- Practice Gratitude
You take two minutes every morning to get up and practice gratitude. Start listing three to five items that you are grateful for in your life in your head. More positive feelings can be experienced by people who consistently practice gratitude by spending the effort to acknowledge and think about the things they’re grateful for.
- Be soft on yourself,
Most importantly, be gentle with yourself. Don’t press too much on yourself and function within your boundaries. Note this is about growth; give yourself a new target or obstacle each weekend, but take your time.
It is essential to speak to your physician or call a specialist if you feel a bit down for more than two weeks and start to despise the weekend.
Go around and do five things for someone. These can be little things, like holding a door open and waving at someone, collecting something they’re dropping, helping them reach something in the shop, nothing big; however, when they respond to your action, you’ll notice how you feel. It’s going to feel amazing. Such good experiences strengthen the serotonin required to shake up the depression. Aid them if you know of somebody who wants assistance with something.
Right now, you may not have the funds or time to completely invest in whatever they are, but you can get online and enter discussion groups and talk with people who share the enthusiasm. They could be stuff that you’d never thought of being involved in.
In your brain, this excitement often starts up serotonin and creates optimism.
Bad days will not last forever, and the weekend will come to a close inevitably.
By implementing various strategies, you can manage, regulate, and resolve these feelings.
Either way, there is plenty that you can do to support yourself if your condition is worse than mere “weekend blues.”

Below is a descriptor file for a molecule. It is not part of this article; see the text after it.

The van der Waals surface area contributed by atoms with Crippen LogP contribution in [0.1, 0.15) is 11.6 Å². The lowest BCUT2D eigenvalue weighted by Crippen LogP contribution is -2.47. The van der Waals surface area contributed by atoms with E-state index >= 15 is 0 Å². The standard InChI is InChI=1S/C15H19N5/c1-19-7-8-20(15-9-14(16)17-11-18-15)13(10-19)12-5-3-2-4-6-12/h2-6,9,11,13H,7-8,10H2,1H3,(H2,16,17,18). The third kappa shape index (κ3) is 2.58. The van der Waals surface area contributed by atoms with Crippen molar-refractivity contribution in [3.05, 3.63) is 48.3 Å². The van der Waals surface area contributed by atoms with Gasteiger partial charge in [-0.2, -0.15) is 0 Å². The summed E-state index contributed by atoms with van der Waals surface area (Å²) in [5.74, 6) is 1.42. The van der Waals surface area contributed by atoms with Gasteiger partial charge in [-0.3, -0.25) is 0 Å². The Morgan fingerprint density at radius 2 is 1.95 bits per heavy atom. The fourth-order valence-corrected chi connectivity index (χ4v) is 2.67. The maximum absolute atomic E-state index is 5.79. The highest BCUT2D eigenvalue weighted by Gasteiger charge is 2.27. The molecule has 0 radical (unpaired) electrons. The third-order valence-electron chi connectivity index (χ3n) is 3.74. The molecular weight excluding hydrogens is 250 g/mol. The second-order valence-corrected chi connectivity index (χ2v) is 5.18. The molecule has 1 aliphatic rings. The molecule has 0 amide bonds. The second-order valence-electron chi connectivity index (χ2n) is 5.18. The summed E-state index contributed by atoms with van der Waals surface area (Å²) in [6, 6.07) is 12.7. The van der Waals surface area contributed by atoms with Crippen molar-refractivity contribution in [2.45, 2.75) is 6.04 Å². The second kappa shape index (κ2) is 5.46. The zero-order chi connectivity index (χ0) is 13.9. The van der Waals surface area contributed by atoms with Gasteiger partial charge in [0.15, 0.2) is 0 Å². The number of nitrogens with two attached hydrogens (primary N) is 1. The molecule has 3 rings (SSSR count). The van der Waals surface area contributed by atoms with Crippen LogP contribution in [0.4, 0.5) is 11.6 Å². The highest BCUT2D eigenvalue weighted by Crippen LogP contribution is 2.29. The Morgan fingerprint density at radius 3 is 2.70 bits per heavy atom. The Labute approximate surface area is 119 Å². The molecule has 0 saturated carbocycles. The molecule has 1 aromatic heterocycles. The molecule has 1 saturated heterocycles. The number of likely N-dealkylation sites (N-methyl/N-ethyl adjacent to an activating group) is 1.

In this article, we looked at what was Weekend Depression, the causes, and how to cope with it.
FAQ: Weekend Depression
At which time of day is a depressed mood likely to be at its worst?
It refers to the reality that clinical symptoms of depression will fluctuate overtime during the day. This is typically worse in the morning hours. However, some people notice that, in the afternoon or the evening, their mood plummets sometimes.
Why am I in a bad mood in the morning?
A 2013 study showed that people battling depression also have circadian cycles that are interrupted. One of the primary causes of morning depression is this disturbance. Your body is working on an inner 24-hour clock that makes you feel sleepier at night and more active and responsive during the day.
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- Sherman, A. (2016, September 02). Do You Dread Your Weekends? 6 Tips For a Good Weekend Even if You Are Depressed or Anxious. Retrieved November 06, 2020, from https://blogs.psychcentral.com/dysfunction/2016/09/do-you-dread-your-weekends-6-tips-for-a-good-weekend-even-if-you-are-depressed-or-anxious/
- 4, J., & Michelle is a wife and a mother of two children. She is the author of two books and the co-author of a third—her book. (n.d.). Anonymous (not verified). Retrieved November 06, 2020, from https://www.healthyplace.com/blogs/copingwithdepression/2018/01/what-to-do-when-weekend-depression-strikes
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- Ago, S. (2018, January 24). Weekend Depression – it’s a thing. Retrieved November 06, 2020, from https://www.donegalwoman.ie/2018/01/23/weekend-depression-thing/